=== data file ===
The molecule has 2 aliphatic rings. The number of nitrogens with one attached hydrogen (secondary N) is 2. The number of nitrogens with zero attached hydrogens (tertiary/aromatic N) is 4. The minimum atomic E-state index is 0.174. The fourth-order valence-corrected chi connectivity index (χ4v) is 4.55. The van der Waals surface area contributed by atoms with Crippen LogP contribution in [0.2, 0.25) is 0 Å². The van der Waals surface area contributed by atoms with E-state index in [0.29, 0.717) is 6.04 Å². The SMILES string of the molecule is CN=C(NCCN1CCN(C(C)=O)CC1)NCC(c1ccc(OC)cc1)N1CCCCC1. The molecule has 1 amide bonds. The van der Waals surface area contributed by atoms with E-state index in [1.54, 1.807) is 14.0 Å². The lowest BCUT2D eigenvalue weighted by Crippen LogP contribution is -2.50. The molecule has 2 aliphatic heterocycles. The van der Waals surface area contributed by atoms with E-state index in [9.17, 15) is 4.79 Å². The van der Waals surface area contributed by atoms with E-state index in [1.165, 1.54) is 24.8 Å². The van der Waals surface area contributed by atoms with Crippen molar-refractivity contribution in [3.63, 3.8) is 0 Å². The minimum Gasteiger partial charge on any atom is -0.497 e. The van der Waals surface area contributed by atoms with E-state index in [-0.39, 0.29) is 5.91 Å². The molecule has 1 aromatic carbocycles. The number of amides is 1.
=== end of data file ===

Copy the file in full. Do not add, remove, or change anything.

The molecule has 2 aliphatic rings. The number of nitrogens with one attached hydrogen (secondary N) is 2. The number of nitrogens with zero attached hydrogens (tertiary/aromatic N) is 4. The minimum atomic E-state index is 0.174. The fourth-order valence-corrected chi connectivity index (χ4v) is 4.55. The van der Waals surface area contributed by atoms with Crippen LogP contribution in [0.2, 0.25) is 0 Å². The van der Waals surface area contributed by atoms with E-state index in [0.29, 0.717) is 6.04 Å². The SMILES string of the molecule is CN=C(NCCN1CCN(C(C)=O)CC1)NCC(c1ccc(OC)cc1)N1CCCCC1. The molecule has 1 amide bonds. The van der Waals surface area contributed by atoms with E-state index in [1.54, 1.807) is 14.0 Å². The lowest BCUT2D eigenvalue weighted by Crippen LogP contribution is -2.50. The molecule has 2 aliphatic heterocycles. The van der Waals surface area contributed by atoms with E-state index in [9.17, 15) is 4.79 Å². The van der Waals surface area contributed by atoms with E-state index in [1.165, 1.54) is 24.8 Å². The van der Waals surface area contributed by atoms with Crippen molar-refractivity contribution in [3.63, 3.8) is 0 Å². The minimum Gasteiger partial charge on any atom is -0.497 e. The van der Waals surface area contributed by atoms with E-state index in [-0.39, 0.29) is 5.91 Å². The molecule has 1 aromatic carbocycles. The number of amides is 1.